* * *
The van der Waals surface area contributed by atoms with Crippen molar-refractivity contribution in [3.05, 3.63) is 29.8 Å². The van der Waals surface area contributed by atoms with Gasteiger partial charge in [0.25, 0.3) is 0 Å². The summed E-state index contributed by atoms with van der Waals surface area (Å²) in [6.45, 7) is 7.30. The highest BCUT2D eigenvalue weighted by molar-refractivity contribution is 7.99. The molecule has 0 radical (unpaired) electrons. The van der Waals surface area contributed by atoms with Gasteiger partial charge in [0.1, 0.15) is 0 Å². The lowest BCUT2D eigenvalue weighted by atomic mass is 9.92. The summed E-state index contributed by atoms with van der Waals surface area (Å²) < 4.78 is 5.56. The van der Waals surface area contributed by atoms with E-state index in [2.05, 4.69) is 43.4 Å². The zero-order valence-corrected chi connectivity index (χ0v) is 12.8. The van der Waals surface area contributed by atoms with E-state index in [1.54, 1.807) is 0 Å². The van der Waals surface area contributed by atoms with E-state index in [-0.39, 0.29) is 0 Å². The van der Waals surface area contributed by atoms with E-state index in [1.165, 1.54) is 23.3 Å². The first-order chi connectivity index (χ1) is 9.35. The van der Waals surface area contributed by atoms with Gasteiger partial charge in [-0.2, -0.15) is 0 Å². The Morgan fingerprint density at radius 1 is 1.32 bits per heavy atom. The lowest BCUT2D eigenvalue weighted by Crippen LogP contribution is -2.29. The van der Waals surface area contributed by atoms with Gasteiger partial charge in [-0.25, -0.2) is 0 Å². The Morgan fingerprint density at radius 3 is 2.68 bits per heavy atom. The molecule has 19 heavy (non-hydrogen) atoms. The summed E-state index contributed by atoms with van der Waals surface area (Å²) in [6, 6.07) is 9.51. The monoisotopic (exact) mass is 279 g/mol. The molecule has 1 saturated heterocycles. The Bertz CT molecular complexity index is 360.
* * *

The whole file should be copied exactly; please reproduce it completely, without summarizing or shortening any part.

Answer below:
The van der Waals surface area contributed by atoms with Crippen molar-refractivity contribution in [3.05, 3.63) is 29.8 Å². The van der Waals surface area contributed by atoms with Gasteiger partial charge in [0.25, 0.3) is 0 Å². The summed E-state index contributed by atoms with van der Waals surface area (Å²) in [6.45, 7) is 7.30. The highest BCUT2D eigenvalue weighted by molar-refractivity contribution is 7.99. The molecule has 0 radical (unpaired) electrons. The van der Waals surface area contributed by atoms with Gasteiger partial charge in [0.1, 0.15) is 0 Å². The lowest BCUT2D eigenvalue weighted by atomic mass is 9.92. The summed E-state index contributed by atoms with van der Waals surface area (Å²) < 4.78 is 5.56. The van der Waals surface area contributed by atoms with E-state index in [2.05, 4.69) is 43.4 Å². The zero-order valence-corrected chi connectivity index (χ0v) is 12.8. The van der Waals surface area contributed by atoms with E-state index in [1.54, 1.807) is 0 Å². The van der Waals surface area contributed by atoms with E-state index in [-0.39, 0.29) is 0 Å². The van der Waals surface area contributed by atoms with E-state index in [1.165, 1.54) is 23.3 Å². The first-order chi connectivity index (χ1) is 9.35. The van der Waals surface area contributed by atoms with Gasteiger partial charge in [-0.2, -0.15) is 0 Å². The Morgan fingerprint density at radius 1 is 1.32 bits per heavy atom. The lowest BCUT2D eigenvalue weighted by Crippen LogP contribution is -2.29. The van der Waals surface area contributed by atoms with Gasteiger partial charge in [-0.25, -0.2) is 0 Å². The Morgan fingerprint density at radius 3 is 2.68 bits per heavy atom. The molecule has 19 heavy (non-hydrogen) atoms. The summed E-state index contributed by atoms with van der Waals surface area (Å²) in [6, 6.07) is 9.51. The monoisotopic (exact) mass is 279 g/mol. The molecule has 1 saturated heterocycles. The Bertz CT molecular complexity index is 360.